Friday, December 2, 2011

David Fryett

Anarchism and assassination


  1. Jim!

    You're going to have to do another JFK show!
    You REALLY must repudiate, refute and DEMOLISH the façade and house of cards that is this new National Geographic video " The Lost Bullet".

    You can view it on YouTube at:

    It really is the most shameful piece of junk EVER!! Get out your wrecking ball and set to work, Jim!!!

  2. Yes, please Jim. We know you can't Reply to every piece of disinfo, but these important nonsense pieces need an official reply. Nat Geo is the kind of place where a reader can find their trust in themself diminished: "oh I don't know, we can't know" can take root in a person even if they know it was likely NOT Oswald. Remember what you say: the CIA, etc., try often to put out just ENOUGH to confuse, i.e., keep people not KNOWING for SURE emotionally. It's not about making a true case! Please reply to the Nat Geo vid.

  3. I agree. This " The Lost Bullet" video travesty and joke must be dealt with.
    The National Geographic " The Lost Bullet" video also known as the " The Lost Bullet Birdshit " video for obvious reasons - if you have already viewed it or intend to view it soon.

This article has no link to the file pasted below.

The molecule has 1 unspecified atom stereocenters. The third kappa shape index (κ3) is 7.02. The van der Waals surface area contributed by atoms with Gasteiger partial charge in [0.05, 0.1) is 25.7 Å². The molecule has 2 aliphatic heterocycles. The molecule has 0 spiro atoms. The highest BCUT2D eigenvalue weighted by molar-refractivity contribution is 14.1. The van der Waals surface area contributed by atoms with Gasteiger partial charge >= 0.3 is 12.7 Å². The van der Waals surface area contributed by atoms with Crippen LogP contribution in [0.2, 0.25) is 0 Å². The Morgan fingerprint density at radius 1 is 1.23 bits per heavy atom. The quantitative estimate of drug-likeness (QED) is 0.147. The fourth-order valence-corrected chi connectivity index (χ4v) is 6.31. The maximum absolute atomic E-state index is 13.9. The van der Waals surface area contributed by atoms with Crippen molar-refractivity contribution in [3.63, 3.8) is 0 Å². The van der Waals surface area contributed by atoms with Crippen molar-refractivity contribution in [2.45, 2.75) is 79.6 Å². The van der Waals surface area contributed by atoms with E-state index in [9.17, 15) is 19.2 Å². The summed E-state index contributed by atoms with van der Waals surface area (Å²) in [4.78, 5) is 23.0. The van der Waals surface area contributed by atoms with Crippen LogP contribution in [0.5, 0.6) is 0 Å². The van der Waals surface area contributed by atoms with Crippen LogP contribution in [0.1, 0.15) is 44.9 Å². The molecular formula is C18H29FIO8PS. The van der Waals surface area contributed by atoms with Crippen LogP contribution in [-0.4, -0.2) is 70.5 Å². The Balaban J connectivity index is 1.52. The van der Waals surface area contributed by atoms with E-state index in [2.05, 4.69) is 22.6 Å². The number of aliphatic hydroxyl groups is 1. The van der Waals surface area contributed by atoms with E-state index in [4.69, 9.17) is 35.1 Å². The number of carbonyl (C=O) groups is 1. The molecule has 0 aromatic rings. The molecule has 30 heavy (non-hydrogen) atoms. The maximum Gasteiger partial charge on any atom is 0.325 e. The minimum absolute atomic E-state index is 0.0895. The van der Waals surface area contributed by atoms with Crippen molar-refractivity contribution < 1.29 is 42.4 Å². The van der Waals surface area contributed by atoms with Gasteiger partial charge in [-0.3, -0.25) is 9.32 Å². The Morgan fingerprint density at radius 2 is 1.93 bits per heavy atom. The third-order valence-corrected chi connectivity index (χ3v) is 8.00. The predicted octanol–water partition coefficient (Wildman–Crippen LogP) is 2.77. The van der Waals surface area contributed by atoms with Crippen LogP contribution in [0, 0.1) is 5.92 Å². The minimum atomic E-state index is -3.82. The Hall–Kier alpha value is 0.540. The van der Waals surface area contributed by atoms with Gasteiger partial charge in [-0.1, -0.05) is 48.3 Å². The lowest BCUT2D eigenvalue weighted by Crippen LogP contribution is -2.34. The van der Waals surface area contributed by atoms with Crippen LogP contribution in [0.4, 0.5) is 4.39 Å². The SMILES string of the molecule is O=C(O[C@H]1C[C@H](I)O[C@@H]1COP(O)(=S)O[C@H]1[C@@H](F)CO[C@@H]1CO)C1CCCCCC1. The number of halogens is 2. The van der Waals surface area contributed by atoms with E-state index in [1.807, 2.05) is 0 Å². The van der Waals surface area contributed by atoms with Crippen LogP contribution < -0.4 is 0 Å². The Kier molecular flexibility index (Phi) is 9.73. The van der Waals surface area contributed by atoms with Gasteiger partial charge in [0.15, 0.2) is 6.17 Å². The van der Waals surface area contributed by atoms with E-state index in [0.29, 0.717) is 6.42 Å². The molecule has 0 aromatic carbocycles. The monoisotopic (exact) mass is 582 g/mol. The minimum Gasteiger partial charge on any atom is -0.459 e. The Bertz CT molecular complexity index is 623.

Go to it, Jim!!

    Let your battle cry be: "¡No Pasarán!"

    They shall not pass!!

  4. In reference to the interview... About midway (minute 60:00 or so) the problem of the ruling class's control of the news was brought up. I have a solution. Journalists, once they've passed a qualifying examination or earned a journalism degree, would be licensed as are physicians. From that point on, a journalist's work would be protected under the rule of usufructure, that is, an editor could not distort a journalist's "story", and a journalist could sue the editor and news-company managers for distorting or quashing his reported view on the theory that the journalist's work is his/her inviolate private property. In this sense, a work of journalism would have the status of a work of art. The rule of usufructure (which was an element of medieval law) has been used to sue over the colorization of films. It's my belief (and I've heard this from working journalists) that journalists want to tell the truth, but it's the editors and management that kill the story.